O‘ahu Senator Calls on PTA to Hoist Hawaiian Flag Outside Military Facility
An O‘ahu senator expressed disappointment after a site visit earlier this month to Pōhakuloa Training Area revealed only the American flag flying at the entry to the grounds.
Sen. Kurt Fevella sent a letter on June 8 to Commander Kevin Cronin to address his concern. While the senator found the visit educational, he stated: “The absence of the Hawaiian flag struck a chord and caused me to remember all of the past offenses and disrespectful treatment felt by Native Hawaiians.”
While the Hawaiian flag is on display in the PTA command room, Fevella, who represents ‘Ewa Beach, Ocean Pointe, ‘Ewa by Gentry, Iroquois Point, and a portion of ‘Ewa Villages, specifically asked for a response from Cronin as to why the Hawaiian flag is not prominently displayed in front of this facility, like many other buildings, businesses and schools across the state.
Fevella felt the flag in the command room was more of a perception thing rather than a respect thing.
“I’m not telling them to only use only the Hawaiian flag,” the senator explained.
Cronin did respond to Fevella a week later in which he communicated that the lack of the Hawaiian flag outside is in accordance with Army regulations, stating: “…the U.S. flag is to be flown by itself on a military installation in the United States. Closely related, however, State National Guard facilities are permitted to fly state flags as well.”
Fevella felt Cronin’s explanation wasn’t logical.
“When you put a flag or something in the ground to mark it you’re making claims, and it’s (Pōhakuloa) not theirs,” the senator said.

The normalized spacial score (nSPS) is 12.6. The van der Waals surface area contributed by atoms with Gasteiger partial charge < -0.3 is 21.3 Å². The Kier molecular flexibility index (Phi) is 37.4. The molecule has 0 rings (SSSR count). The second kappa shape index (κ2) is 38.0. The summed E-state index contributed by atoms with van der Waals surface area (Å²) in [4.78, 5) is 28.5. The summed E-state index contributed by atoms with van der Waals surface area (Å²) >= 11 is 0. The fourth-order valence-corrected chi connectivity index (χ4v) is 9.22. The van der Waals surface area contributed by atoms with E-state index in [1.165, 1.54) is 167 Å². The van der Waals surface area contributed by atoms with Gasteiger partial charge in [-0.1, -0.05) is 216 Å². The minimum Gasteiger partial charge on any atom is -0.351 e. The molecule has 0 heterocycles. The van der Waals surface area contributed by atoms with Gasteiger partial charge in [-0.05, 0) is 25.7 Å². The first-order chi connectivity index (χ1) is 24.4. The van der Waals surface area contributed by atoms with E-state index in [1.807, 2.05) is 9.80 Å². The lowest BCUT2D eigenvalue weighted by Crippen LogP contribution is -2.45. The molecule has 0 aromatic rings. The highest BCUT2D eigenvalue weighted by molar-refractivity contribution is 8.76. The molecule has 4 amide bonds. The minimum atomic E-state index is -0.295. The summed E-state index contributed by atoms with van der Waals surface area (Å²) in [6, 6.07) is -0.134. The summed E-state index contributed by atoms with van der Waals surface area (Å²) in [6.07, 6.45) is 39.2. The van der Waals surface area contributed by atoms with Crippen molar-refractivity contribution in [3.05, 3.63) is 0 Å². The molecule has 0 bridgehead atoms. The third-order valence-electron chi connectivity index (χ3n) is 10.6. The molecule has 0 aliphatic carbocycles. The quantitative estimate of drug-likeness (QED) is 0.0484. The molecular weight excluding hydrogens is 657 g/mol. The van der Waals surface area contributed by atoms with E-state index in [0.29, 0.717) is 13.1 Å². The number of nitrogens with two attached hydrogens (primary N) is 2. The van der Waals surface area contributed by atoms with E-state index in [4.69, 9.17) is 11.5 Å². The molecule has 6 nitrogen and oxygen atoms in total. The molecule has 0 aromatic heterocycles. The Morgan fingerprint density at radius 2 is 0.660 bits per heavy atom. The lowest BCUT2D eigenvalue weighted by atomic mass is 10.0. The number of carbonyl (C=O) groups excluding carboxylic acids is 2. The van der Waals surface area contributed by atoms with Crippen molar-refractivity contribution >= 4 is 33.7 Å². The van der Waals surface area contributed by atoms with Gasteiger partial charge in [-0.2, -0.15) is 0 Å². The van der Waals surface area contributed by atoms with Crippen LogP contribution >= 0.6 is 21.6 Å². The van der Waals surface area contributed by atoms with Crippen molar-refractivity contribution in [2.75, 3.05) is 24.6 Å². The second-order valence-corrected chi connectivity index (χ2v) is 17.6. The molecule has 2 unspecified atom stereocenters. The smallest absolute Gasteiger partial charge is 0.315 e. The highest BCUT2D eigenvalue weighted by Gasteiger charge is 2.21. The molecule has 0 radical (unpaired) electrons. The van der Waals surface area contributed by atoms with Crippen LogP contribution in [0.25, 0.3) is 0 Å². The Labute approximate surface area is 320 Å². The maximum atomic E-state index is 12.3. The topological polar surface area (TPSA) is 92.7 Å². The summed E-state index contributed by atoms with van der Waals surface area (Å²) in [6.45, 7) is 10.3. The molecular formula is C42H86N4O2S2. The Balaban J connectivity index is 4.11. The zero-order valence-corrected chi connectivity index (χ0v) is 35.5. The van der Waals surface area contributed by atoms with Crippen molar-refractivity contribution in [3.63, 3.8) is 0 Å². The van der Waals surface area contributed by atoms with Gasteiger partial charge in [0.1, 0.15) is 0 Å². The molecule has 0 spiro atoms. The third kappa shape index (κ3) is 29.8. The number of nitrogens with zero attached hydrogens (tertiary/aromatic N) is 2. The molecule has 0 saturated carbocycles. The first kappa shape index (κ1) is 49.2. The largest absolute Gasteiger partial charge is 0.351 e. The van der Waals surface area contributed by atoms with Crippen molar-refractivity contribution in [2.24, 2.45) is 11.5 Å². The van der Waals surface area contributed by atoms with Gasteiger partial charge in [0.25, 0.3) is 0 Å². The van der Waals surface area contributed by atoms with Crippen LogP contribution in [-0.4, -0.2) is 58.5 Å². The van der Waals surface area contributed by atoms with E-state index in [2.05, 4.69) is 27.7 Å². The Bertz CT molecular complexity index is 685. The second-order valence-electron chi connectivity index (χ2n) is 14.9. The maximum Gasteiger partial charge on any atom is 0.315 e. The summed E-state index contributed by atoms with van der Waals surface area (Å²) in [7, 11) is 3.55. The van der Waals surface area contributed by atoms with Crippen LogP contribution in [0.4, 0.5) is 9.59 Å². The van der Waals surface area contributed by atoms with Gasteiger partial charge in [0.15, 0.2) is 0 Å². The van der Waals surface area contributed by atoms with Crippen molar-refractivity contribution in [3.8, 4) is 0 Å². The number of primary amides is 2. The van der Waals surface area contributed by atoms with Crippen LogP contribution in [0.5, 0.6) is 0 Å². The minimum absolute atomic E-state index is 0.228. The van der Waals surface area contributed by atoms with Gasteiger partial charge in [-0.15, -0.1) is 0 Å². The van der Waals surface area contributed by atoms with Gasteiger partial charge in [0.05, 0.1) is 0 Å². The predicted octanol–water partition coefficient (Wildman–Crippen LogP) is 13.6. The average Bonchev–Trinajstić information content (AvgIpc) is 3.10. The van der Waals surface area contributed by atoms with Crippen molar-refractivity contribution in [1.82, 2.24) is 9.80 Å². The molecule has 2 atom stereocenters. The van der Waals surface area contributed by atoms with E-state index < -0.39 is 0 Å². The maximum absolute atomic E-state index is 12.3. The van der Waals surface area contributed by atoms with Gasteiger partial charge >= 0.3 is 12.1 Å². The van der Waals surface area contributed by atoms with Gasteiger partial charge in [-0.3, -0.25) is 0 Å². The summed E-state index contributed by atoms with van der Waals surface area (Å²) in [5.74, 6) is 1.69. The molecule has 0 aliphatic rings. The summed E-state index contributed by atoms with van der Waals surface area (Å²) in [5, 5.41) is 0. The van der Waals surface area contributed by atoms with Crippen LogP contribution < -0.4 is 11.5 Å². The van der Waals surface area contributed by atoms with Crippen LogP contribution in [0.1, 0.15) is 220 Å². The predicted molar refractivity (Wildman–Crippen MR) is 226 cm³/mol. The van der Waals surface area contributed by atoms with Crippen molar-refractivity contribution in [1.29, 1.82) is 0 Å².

Big Island Now reached out to PTA and they cited the same Army regulations as the reason why the Hawaiian flag wasn’t flying outside the training area.
“Out of respect, and with a tremendous amount of pride, the Hawaii state flag is prominently displayed indoors, on a staff, in the Headquarters at Pōhakuloa Training Center, directly alongside the U.S. flag and the military colors for the U.S. Army Garrison Pōhakuloa,” Michael O. Donnelly, Chief, External Communications for U.S. Army Garrison Hawai‘i, stated in an email to Big Island Now.
To the best of the command’s knowledge and known history, Donnelly stated the Hawaiian flag has not been flown outdoors at PTA, however, the command is conducting further research with the historian staff to see if this ever was the case. The flag pole at PTA is less than 5 years old, and since its completion, the U.S. flag has only been flown on this flag pole.
Fevella also stated in his letter his adamant opposition to the military renewing its lease of 23,000 acres of state land for continued training at PTA. He called for the return of this public landtrust at Pōhakuloa to the state.
“They think Hawai‘i is just a possession,” Fevella said, adding Hawai‘i is about the people.
The senator also noted to Big Island Now the type of training conducted at PTA they can do elsewhere.
“We’re not in 1960s, ’70s warfare,” Fevella said. “We get drones and airplanes. I just have a hard time with their reasoning for this possession.”
Cronin noted Fevella’s opposition to the renewed land lease in his letter back to the senator.
“We recognize and respect your thoughts about the military, more specifically about the critical training area at PTA,” the commander wrote. “As the current Garrison Commander, my duty is to ensure the caring of the land and respecting the culture are a priority.”
Cronin went on to write his honor and kuleana is to ensure “our men and women in uniform, including our Hawaii National Guard reservists, are prepared to go into harm’s way and return home safely to their Ohana.”
Fevella hopes the command personnel will have the flag of Hawai‘i prominently flown at Pōhakuloa immediately or before July 31, the official Flag Day in Hawai‘i nei.
“It is my firm belief the military must now redirect its efforts to cultivate these lands back to its original natural state. It is in the best interest of the Kānaka Maoli, the community and the State of Hawai‘i that these lands are given back to the people to steward,” wrote Fevella.
While not a Hawai‘i Island resident, Fevella said he needed to speak and cares about all the issues.
“I care because it’s the misrepresentation of Hawai‘i Island for decades,” he added. “I have a vested interest not only as a native Hawaiian but as a state senator.”